By the time many students reach middle school, they no longer have books read aloud to them at home or at school. But research shows benefits of hearing books read aloud, including improved comprehension, reduced stress, and expanded exposure to different types of materials.
For five minutes of each class period, I read aloud to my middle school students. I’m often asked how I “give up time” each day to read, but the five minutes are a gift to my students. Spending this time each day enriches the classroom community, allows me to share a love of reading, enhances my language arts instruction, and exposes students to new authors, genres, and themes.
During daily independent reading, students choose a book that is both interesting to them as individuals and appropriately challenging for their ability. Reading aloud provides an opportunity for students to experience a shared text together.
When choosing a book to read aloud, I look for books that represent diversity in a way that counters stereotypes and provides opportunities for students to develop compassion and understanding for others. As we read and discuss these powerful topics, students develop common connections and have an opportunity to practice civil discourse. Blended, by Sharon Draper, provides an opportunity to discuss code-switching, divorce, racism, police prejudice, and the biracial experience. Wishtree, by Katherine Applegate, tells a beautiful story through the eyes of a tree and provides an opportunity to discuss religious tolerance, Islamophobia, and friendship.
Scheduling read-aloud time for the last five minutes of class means that students walk out of class talking about the book and wondering what will happen next in the story. The suspense facilitates excitement around reading and engagement in the content for the entire instructional block.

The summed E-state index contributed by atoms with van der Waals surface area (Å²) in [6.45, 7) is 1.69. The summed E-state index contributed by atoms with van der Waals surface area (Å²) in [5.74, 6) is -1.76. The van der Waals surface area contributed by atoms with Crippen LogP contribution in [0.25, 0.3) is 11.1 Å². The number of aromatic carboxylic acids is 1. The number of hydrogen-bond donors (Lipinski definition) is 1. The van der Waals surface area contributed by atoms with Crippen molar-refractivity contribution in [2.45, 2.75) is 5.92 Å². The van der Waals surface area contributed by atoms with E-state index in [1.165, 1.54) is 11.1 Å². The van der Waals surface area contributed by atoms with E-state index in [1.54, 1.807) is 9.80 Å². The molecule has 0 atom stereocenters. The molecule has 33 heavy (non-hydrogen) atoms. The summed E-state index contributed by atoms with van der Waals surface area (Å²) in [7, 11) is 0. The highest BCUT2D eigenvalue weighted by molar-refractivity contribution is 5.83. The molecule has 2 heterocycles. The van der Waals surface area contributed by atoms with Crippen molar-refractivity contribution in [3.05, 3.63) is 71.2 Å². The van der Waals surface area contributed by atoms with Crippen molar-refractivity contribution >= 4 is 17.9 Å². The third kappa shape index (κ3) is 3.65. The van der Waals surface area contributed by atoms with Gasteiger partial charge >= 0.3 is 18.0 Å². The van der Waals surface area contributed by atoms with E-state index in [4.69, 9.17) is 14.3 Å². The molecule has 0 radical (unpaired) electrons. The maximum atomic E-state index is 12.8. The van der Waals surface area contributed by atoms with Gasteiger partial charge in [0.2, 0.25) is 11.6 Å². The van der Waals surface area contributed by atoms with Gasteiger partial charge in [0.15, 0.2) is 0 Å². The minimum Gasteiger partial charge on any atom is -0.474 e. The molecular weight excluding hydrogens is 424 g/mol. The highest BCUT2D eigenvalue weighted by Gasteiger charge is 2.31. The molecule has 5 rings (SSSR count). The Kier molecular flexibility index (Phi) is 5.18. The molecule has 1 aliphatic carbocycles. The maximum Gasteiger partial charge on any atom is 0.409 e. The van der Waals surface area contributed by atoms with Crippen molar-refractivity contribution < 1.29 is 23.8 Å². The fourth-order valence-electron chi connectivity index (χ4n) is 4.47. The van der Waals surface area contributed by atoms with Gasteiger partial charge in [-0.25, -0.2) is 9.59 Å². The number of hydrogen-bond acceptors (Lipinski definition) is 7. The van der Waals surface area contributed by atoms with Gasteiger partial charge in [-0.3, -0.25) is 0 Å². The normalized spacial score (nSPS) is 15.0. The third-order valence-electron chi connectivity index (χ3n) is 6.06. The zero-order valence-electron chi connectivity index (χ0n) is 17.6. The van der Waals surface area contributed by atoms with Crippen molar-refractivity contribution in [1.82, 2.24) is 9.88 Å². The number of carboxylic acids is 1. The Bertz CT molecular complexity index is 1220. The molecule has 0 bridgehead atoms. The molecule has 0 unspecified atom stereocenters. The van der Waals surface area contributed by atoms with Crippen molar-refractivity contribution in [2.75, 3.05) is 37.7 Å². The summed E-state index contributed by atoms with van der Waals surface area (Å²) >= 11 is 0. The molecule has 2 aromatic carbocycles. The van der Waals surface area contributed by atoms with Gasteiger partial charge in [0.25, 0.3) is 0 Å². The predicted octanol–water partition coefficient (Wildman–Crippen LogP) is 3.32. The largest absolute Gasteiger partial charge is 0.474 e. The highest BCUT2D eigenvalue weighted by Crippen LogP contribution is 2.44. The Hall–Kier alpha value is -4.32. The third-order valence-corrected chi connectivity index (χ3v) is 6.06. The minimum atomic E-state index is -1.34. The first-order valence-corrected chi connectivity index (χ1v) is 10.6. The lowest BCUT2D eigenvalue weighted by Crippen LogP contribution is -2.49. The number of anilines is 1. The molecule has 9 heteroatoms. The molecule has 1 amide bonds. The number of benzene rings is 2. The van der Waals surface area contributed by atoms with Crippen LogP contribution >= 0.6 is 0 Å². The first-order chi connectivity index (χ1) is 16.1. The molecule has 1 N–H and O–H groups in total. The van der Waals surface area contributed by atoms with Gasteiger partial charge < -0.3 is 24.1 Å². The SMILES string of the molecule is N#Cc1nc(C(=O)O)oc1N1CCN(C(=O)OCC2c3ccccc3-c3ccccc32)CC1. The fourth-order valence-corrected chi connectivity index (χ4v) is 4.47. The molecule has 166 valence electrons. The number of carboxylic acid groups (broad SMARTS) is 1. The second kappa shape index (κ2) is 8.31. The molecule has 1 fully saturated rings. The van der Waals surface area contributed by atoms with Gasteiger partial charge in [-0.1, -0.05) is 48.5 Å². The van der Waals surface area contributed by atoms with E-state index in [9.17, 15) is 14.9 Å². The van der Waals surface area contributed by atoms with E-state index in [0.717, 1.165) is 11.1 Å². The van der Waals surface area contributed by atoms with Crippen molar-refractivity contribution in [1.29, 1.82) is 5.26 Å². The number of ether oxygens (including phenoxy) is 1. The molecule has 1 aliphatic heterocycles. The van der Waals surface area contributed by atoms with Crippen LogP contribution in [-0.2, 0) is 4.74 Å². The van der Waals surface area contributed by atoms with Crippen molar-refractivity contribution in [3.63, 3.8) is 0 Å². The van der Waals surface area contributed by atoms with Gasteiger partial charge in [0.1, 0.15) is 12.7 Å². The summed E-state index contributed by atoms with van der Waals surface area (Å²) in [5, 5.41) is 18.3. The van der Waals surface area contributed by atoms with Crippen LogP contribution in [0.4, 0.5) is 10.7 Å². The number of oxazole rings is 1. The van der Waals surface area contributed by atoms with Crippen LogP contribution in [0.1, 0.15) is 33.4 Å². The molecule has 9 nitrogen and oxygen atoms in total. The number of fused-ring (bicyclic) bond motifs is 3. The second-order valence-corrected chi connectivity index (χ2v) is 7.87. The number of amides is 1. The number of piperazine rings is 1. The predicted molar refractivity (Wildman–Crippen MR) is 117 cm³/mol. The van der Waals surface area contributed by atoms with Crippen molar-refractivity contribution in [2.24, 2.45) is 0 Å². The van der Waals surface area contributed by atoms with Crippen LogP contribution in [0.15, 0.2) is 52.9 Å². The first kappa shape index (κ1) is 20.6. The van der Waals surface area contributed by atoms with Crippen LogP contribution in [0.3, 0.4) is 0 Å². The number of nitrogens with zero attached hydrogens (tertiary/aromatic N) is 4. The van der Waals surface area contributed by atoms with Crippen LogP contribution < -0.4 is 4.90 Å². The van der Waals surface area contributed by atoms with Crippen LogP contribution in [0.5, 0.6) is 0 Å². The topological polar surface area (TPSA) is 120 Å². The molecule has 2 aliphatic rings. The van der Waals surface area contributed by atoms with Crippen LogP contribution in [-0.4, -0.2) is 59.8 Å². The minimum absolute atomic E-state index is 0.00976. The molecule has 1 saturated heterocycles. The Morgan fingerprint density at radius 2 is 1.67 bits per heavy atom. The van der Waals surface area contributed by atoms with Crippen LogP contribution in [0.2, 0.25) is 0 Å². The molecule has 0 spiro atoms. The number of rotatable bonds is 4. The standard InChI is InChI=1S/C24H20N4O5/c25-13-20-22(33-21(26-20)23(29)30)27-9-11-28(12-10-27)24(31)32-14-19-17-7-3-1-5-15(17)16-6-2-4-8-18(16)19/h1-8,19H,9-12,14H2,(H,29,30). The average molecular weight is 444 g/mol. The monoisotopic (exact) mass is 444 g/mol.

Reading aloud allows me to model reading strategies. I ask questions, share my thoughts, and make connections between the text and other texts, as well as cross-curricular content. The book Same Sun Here, by Silas House and Neela Vaswani, provides an opportunity to connect to both science and social studies curricula. Throughout the novel, River, a Kentucky coal miner’s son, deals with the devastating environmental and human impact of mountaintop removal. Meena, an Indian immigrant, helps her mom prepare for the citizenship test and reflects on what it really means to be an American.
Using examples of the writer’s craft provides mentor texts for students in context. For example, while students are crafting their own memoir, I may stop to point out the sensory details the author uses and then allow them to discuss how that approach might be applied in their own writing. Students also have the opportunity to practice listening skills during this time. I approach it with them as a time for mindful listening and focus.
Reading is fun. It allows us to experience other worlds and situations. Reading has the power to open hearts and humanize those who are often dehumanized. Reading the stories of others can help us to better understand and reflect on our own stories. Helping students find a love of reading sets them up for a lifetime of learning.
Reading each day to my students reinforces the value I place on reading and gives me a consistent opportunity to show my enthusiasm for books. It also provides some students an opportunity to enjoy a book without struggling to decode words. Careful selection of books also allows students to be introduced to new authors and genres.
Novels are my most common selection, but I also use picture books because they increase students’ exposure to diverse themes and characters as well as provide an opportunity to interpret and discuss pictures as text features. Last Stop on Market Street, written by Matt de la Peña and illustrated by Christian Robinson, uses beautiful language and vibrant illustrations to spark conversations about social responsibility, socioeconomic diversity, and finding beauty in our everyday lives. The Sandwich Swap, written by Queen Rania Al Abdullah of Jordan and Kelly DiPucchio and illustrated by Tricia Tusa, provides an opportunity to discuss how much everyone gains when we take the time to learn about each other’s cultures and beliefs. Illustrations can be useful for comprehension and engagement by middle school students.